The opinion of the court was delivered by: Hon. Harold Baer, Jr., U.S.D.J
Specifically Marlene Soto ("Soto" or "Plaintiff") brought this action pursuant to the Social Security Act of 1935, 42 U.S.C. § 405(g), (the "Act") seeking judicial review of a final decision by the Commissioner of Social Security (the "Commissioner") denying her claim for Supplemental Security Income ("SSI") benefits. Plaintiff contends that the Administrative Law Judge ("ALJ") failed to afford Plaintiff an adequate opportunity to review and comment on the expert's report. Plaintiff also requests that this Court instruct the ALJ on the proper law, and requests injunctive relief. For the reasons below the case is REMANDED so that the ALJ may consider all the evidence and the parties' responses thereto before issuing a new decision, and Plaintiff's request for other relief including injunctive relief is DENIED.
Plaintiff applied for SSI benefits through her mother in January 2000 when she was fourteen years old because she suffered from juvenile onset diabetes. Plaintiff received SSI benefits until she reached the age of eighteen in 2004, at which time the DDS Examiner re-determined whether she was eligible for benefits under the adult disability standard pursuant to 42 U.S.C. § 1382c(a)(3)(H)(iii). After concluding that Soto was ineligible under the adult standard, the DDS Examiner directed that her benefits would cease as of July 2004. On October 5, 2004, the DDS Examiner's decision was affirmed at the reconsideration level of administrative review, and Soto subsequently requested a hearing before an ALJ. In addition, Soto requested and received continuation of benefits while the case was pending at the reconsideration and administrative hearing levels.
The ALJ held a hearing on April 23, 2007, which was continued several months later on August 8, 2007. The ALJ then submitted the hearing record to a medical expert, Dr. Gerald Galst, for his review. Dr. Galst submitted a written report to the ALJ on August 15, 2007, and Plaintiff's counsel requested until August 29, 2007 to submit comments regarding Dr. Galst's report. However, the ALJ entered a final decision on August 28, 2007, without a response from Plaintiff's counsel.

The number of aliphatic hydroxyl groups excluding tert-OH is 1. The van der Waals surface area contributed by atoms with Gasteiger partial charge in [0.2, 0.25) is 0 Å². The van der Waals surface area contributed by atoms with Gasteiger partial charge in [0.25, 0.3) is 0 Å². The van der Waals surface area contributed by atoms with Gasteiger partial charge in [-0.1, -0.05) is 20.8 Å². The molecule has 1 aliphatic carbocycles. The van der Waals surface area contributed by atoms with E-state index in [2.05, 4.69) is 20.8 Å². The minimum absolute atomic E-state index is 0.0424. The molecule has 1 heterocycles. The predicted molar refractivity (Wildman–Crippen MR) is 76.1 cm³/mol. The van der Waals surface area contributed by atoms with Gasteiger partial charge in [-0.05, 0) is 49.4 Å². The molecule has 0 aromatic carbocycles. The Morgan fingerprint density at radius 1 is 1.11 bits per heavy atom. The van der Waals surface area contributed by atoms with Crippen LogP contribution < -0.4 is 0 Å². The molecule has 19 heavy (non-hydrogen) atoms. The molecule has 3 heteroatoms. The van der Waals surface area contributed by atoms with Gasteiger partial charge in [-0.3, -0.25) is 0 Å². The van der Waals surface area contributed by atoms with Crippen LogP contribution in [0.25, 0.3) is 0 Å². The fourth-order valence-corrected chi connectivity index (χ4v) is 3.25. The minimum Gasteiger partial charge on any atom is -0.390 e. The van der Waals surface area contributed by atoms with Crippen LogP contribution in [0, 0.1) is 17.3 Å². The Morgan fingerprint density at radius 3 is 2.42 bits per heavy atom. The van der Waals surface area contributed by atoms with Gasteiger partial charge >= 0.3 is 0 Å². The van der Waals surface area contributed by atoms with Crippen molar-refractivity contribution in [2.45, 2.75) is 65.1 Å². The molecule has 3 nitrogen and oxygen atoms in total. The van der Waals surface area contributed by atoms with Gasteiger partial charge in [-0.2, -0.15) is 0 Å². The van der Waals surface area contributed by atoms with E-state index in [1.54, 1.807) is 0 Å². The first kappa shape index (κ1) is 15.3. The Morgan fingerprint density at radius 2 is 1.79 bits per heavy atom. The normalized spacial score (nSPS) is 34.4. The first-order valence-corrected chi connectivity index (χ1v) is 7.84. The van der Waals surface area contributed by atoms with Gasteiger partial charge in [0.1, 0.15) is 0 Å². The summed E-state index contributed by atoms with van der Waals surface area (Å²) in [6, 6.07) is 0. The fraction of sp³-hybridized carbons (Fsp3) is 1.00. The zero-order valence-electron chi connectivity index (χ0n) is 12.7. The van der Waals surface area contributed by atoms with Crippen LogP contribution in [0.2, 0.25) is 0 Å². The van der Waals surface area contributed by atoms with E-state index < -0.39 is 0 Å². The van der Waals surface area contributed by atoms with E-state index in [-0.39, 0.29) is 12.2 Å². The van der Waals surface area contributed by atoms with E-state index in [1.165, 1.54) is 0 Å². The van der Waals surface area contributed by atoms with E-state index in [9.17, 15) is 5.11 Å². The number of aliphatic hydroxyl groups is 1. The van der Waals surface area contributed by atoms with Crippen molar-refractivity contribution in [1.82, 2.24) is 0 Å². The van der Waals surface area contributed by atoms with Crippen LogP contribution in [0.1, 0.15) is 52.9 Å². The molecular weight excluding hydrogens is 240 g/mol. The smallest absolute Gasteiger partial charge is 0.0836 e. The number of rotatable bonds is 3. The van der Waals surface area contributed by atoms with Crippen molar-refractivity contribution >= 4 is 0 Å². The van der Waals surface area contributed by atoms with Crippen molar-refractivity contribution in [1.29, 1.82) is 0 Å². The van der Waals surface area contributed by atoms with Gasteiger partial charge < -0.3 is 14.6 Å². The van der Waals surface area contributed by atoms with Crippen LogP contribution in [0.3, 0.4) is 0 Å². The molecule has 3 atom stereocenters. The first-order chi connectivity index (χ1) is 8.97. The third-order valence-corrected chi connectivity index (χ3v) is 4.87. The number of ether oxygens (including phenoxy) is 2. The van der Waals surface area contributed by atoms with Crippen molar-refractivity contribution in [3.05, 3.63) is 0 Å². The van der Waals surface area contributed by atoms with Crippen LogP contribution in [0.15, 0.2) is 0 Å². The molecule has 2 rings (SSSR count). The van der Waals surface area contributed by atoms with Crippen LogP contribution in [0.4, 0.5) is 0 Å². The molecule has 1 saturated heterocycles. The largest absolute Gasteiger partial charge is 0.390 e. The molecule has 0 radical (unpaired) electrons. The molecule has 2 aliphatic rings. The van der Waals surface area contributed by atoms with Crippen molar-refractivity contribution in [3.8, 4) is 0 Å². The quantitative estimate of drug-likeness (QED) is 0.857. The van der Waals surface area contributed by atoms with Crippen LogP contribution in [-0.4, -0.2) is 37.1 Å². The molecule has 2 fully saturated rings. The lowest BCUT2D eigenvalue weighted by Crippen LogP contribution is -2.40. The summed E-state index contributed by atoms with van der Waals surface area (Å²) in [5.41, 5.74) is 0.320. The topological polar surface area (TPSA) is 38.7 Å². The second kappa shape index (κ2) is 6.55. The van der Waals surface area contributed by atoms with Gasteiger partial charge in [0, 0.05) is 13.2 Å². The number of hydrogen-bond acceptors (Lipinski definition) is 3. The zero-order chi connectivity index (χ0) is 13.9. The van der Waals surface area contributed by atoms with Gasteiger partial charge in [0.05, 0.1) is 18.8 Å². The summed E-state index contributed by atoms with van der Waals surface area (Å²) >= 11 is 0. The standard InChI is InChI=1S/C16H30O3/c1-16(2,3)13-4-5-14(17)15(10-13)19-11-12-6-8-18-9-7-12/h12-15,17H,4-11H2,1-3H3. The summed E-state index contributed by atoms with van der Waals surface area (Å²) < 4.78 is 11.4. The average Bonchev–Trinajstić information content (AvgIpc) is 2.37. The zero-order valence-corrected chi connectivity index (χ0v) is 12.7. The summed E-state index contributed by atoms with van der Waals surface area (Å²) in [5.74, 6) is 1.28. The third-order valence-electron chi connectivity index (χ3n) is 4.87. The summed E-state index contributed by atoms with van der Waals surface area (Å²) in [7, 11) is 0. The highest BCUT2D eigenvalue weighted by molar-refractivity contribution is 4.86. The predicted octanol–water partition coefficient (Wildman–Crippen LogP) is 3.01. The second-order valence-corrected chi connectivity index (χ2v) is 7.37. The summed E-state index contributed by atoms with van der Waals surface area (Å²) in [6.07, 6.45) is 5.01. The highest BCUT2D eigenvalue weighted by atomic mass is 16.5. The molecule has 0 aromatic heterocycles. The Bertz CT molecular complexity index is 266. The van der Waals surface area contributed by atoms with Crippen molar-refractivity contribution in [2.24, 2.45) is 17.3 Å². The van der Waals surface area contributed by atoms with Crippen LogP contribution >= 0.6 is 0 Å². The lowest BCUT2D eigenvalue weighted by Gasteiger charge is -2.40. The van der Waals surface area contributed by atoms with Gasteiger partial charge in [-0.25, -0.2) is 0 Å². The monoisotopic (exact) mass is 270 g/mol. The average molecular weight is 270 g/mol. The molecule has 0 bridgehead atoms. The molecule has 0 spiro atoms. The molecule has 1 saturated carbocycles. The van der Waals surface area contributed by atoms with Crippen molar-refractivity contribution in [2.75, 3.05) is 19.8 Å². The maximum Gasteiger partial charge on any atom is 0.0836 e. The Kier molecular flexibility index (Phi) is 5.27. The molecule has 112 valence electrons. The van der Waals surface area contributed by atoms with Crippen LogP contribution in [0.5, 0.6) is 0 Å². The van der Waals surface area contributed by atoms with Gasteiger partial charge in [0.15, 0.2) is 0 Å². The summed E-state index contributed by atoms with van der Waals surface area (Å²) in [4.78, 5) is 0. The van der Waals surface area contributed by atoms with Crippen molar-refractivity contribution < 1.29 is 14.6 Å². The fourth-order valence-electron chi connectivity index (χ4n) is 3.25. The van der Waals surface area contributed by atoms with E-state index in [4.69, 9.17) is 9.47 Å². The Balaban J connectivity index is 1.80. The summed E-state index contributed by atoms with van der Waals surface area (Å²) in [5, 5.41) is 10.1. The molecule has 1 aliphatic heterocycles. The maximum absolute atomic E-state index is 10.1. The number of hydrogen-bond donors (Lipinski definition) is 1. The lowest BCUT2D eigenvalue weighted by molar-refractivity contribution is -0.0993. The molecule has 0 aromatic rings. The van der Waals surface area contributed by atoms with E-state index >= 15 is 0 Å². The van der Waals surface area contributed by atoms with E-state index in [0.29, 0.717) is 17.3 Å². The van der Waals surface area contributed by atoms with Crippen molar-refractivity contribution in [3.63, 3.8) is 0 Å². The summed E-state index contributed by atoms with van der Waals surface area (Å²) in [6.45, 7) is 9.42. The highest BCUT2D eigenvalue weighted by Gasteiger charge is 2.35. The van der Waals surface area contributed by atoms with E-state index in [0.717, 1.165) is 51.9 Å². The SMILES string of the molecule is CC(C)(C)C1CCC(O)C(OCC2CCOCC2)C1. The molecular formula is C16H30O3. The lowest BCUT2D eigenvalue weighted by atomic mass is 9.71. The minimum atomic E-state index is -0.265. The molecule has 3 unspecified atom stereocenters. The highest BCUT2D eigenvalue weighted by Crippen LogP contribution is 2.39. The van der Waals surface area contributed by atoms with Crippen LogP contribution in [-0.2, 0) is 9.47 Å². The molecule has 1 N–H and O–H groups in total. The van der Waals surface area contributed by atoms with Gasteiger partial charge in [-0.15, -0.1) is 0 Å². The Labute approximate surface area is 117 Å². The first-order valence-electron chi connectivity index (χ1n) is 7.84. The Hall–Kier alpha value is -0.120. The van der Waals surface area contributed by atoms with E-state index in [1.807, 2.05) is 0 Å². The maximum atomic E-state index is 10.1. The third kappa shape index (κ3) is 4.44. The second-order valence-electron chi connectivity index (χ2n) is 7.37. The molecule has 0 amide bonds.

The ALJ determined that Soto had not been eligible for SSI benefits since the initial termination in July 2004, shortly after she reached the age of eighteen. On October 8, 2009, the Appeals Council of the Social Security Administration ("Appeals Council") denied Soto's request for review of the ALJ's order. Soto now seeks review of the ALJ's determination that she was ineligible for benefits beginning in July 2004, and requests that the case be remanded to the ALJ for a rehearing pursuant to 42 U.S.C. § 405(g).*fn1 In addition, Soto asks that this Court instruct the ALJ as to the "end date" for the period at issue when the ALJ may consider evidence in his analysis of whether Soto was entitled to SSI benefits. Lastly, Soto requests that this Court enjoin the Commissioner to refund to plaintiff any recovery of an overpayment that has already been made and to cease collection of the benefits that Soto already received during the pendency of her administrative hearings.
For the reasons below the case is remanded so that the ALJ may consider all the evidence and the parties' responses thereto in the relevant time period, i.e. from July 2004 through August 2007, after providing adequate time for Plaintiff's response to the Galst report, and Plaintiff's requests for injunctive relief is denied.
In reviewing a decision of the Commissioner, this Court may "enter, upon the pleadings and transcript of the record, a judgment affirming, modifying, or reversing the decision of the [Commissioner], with or without remanding the cause for a rehearing." Santiago v. Barnhart, 441 F. Supp. 2d 620, 625 (S.D.N.Y. 2006) (quoting 42 U.S.C. § 405(g) (brackets in original). A remand may be made pursuant to 42 U.S.C. § 405(g) in cases in which the Commissioner has failed to provide a full and fair hearing, to make explicit findings, or to have correctly applied the law and regulations. Melkonyan v. Sullivan, 501 U.S. 89, 100 (1991).
The Supreme Court has held that Social Security Administration proceedings must be "fundamentally fair." Richardson v. Perales, 402 U.S. 389, 401 (1971). The administrative record is only "complete" where the plaintiff has had an opportunity to confront the evidence and present her own. See Townley v. Heckler, 748 F.2d 109, 114 (2d Cir. 1984) ("[A] disability benefits claimant has a right to cross examine the author of an adverse report and to present rebuttal evidence."). Where an ALJ substantially relies on the post-hearing report of an expert without affording the plaintiff an opportunity to review it, sufficient due process has not been afforded. Gullo v. Califano, 609 F.2d 649, 650 (2d Cir. 1979) (holding that the hearing judge's reliance upon expert reports denies due process where the claimant was afforded no opportunity to subpoena and cross-examine the expert).
The parties agree that here, the ALJ erred in not providing Soto with an adequate opportunity to review and comment on Dr. Galst's report before rendering a decision. See Def's. Mem. at 5-6. Dr. Galst submitted his written report to the ALJ on August 15, 2007, and the next day, the ALJ stated that counsel had "a few.days" to submit a written statement concerning Dr. Galst's report. Tr. 353-54. By letter dated August 22, 2007, plaintiff's counsel requested until August 29, 2007 to submit comments on the Galst report. Tr. 358. However, the ALJ ignored Plaintiff's request, and issued his decision on August 28, 2007. This procedure denied Plaintiff's right to rebut the adverse report, and thus was not "fundamentally fair." The matter shall be ...